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Light without Fire: The Making of America’s First Muslim College

posted by The Editors

Scott Korb, who teaches at the New School and New York University, recently published a book, Light without Fire: The Making of America’s First Muslim College, that describes the founding of Zaytuna College in Berkeley, California. Founded by Muslim scholars, Zaytuna College is America’s first residential, liberal arts college with the mission to educate professional, spiritual, and intellectual leaders in Islamic scholarly tradition. From the publisher:

In the fall of 2010, anti-Muslim furor in the United States reached a breaking point, capping a decade in which such sentiment had surged. Loud, angry crowds gathered near New York’s Ground Zero to protest plans to build an Islamic cultural center, while a small-time Florida minister appeared on national television almost nightly promising to celebrate the anniversary of 9/11 with the burning of Korans. At the same time, fifteen devout Muslims quietly gathered in a basement in Berkeley, California, to execute a plan that had been coming together for over a decade: to found Zaytuna College, “Where Islam Meets America.” It would be the nation’s first four-year Muslim liberal arts college, its mission to establish a thoroughly American, academically rigorous, and traditional indigenous Islam.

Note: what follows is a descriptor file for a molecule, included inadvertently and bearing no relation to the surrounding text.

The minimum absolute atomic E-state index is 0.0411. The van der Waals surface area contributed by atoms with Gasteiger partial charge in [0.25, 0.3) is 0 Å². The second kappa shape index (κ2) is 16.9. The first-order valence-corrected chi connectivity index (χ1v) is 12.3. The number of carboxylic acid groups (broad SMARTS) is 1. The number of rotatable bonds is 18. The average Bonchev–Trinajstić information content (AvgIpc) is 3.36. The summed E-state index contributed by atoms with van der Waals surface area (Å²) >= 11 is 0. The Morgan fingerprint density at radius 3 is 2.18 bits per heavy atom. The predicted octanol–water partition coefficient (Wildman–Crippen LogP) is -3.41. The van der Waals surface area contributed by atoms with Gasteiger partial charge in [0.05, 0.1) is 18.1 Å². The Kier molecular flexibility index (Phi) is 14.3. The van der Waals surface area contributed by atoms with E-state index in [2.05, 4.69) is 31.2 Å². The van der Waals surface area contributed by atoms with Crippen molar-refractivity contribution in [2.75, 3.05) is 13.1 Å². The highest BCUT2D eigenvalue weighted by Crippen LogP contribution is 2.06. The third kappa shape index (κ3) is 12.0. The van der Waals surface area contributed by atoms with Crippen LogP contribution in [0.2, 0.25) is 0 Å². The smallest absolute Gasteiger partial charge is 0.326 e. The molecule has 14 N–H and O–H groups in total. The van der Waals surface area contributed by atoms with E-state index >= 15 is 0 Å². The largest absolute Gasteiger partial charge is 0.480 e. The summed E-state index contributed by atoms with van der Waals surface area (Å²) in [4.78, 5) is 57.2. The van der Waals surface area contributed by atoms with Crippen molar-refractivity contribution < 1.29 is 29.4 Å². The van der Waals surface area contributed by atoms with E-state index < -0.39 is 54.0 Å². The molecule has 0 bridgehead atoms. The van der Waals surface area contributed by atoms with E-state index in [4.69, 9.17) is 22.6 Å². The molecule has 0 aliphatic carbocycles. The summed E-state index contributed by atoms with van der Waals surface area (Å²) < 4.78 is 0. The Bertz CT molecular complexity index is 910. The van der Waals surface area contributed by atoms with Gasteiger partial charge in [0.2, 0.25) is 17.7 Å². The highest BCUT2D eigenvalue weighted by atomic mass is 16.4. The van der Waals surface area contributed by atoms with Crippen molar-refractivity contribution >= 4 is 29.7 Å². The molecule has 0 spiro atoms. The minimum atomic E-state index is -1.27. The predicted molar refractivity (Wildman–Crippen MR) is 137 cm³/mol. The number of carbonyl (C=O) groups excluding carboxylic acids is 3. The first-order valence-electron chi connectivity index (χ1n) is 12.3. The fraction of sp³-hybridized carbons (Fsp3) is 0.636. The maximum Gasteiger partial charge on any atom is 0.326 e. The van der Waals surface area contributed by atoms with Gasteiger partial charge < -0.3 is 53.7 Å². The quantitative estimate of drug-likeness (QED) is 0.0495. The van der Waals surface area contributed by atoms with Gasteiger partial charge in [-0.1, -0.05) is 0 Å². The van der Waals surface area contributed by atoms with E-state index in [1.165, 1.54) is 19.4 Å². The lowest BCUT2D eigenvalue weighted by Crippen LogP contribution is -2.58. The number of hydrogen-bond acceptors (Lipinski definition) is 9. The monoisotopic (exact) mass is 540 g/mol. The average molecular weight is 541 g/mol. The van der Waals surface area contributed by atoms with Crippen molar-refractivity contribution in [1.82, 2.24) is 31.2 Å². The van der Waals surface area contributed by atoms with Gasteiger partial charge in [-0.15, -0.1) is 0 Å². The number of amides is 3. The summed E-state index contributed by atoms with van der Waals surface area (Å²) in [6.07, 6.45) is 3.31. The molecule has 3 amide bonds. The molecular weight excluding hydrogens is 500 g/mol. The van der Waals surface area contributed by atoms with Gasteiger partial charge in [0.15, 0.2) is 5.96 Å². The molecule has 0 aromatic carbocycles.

In Light without Fire, Scott Korb tells the story of the school’s founders, Sheikh Hamza Yusuf and Imam Zaid Shakir, arguably the two most influential leaders in American Islam, “rock stars” who, tellingly, are little known outside their community. Korb also introduces us to Zaytuna’s students, young American Muslims of all stripes who admire—indeed, love—their teachers in ways college students typically don’t and whose stories, told for the first time, signal the future of Islam in this country.

From a heady theology classroom to a vibrant storefront mosque, from the run-down streets Oakland to grand ballrooms echoing with America’s most powerful Muslim voices, Korb follows Zaytuna’s students and teachers as they find their place and their voice. He ultimately creates an intimate portrait of the school and provides a new introduction to Islam as it is being lived and re-envisioned in America. It’s no exaggeration to say that here, at Zaytuna, are tomorrow’s Muslim leaders.

Find more information about the book here. A full excerpt from the book can be found at Religion & Politics. Also, read an interview with the author as well as a review of the book in The New Yorker.

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